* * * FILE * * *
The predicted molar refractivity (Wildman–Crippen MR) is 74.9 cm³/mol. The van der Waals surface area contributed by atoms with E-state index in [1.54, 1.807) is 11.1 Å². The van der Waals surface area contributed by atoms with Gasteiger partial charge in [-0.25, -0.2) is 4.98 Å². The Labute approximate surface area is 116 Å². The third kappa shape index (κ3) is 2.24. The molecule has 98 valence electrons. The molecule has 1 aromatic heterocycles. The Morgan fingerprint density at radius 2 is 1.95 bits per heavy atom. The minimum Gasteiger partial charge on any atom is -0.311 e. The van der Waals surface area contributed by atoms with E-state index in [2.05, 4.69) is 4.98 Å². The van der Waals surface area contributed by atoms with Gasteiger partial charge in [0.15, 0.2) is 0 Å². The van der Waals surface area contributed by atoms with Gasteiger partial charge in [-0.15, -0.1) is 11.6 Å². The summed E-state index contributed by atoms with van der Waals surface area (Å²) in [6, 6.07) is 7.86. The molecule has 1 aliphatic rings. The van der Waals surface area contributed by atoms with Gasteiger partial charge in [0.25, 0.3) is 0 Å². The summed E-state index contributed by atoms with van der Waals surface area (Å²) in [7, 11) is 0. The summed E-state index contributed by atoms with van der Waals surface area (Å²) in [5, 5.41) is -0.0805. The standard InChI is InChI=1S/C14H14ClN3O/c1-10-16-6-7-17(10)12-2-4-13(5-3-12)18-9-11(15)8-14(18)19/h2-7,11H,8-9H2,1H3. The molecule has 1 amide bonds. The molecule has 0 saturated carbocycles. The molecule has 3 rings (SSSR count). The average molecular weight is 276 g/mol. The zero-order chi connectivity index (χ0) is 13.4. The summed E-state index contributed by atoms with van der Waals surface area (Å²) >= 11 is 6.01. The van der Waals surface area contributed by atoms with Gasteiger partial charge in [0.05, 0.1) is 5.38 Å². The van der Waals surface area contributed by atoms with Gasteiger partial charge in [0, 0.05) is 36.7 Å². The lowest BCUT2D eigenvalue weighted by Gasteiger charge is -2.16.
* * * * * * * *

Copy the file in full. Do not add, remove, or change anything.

The predicted molar refractivity (Wildman–Crippen MR) is 74.9 cm³/mol. The van der Waals surface area contributed by atoms with E-state index in [1.54, 1.807) is 11.1 Å². The van der Waals surface area contributed by atoms with Gasteiger partial charge in [-0.25, -0.2) is 4.98 Å². The Labute approximate surface area is 116 Å². The third kappa shape index (κ3) is 2.24. The molecule has 98 valence electrons. The molecule has 1 aromatic heterocycles. The Morgan fingerprint density at radius 2 is 1.95 bits per heavy atom. The minimum Gasteiger partial charge on any atom is -0.311 e. The van der Waals surface area contributed by atoms with E-state index in [2.05, 4.69) is 4.98 Å². The van der Waals surface area contributed by atoms with Gasteiger partial charge in [0.15, 0.2) is 0 Å². The van der Waals surface area contributed by atoms with Gasteiger partial charge in [-0.15, -0.1) is 11.6 Å². The summed E-state index contributed by atoms with van der Waals surface area (Å²) in [6, 6.07) is 7.86. The molecule has 1 aliphatic rings. The van der Waals surface area contributed by atoms with Gasteiger partial charge in [0.25, 0.3) is 0 Å². The summed E-state index contributed by atoms with van der Waals surface area (Å²) in [7, 11) is 0. The summed E-state index contributed by atoms with van der Waals surface area (Å²) in [5, 5.41) is -0.0805. The standard InChI is InChI=1S/C14H14ClN3O/c1-10-16-6-7-17(10)12-2-4-13(5-3-12)18-9-11(15)8-14(18)19/h2-7,11H,8-9H2,1H3. The molecule has 1 amide bonds. The molecule has 0 saturated carbocycles. The molecule has 3 rings (SSSR count). The average molecular weight is 276 g/mol. The zero-order chi connectivity index (χ0) is 13.4. The summed E-state index contributed by atoms with van der Waals surface area (Å²) >= 11 is 6.01. The van der Waals surface area contributed by atoms with Gasteiger partial charge in [0.05, 0.1) is 5.38 Å². The van der Waals surface area contributed by atoms with Gasteiger partial charge in [0, 0.05) is 36.7 Å². The lowest BCUT2D eigenvalue weighted by Gasteiger charge is -2.16.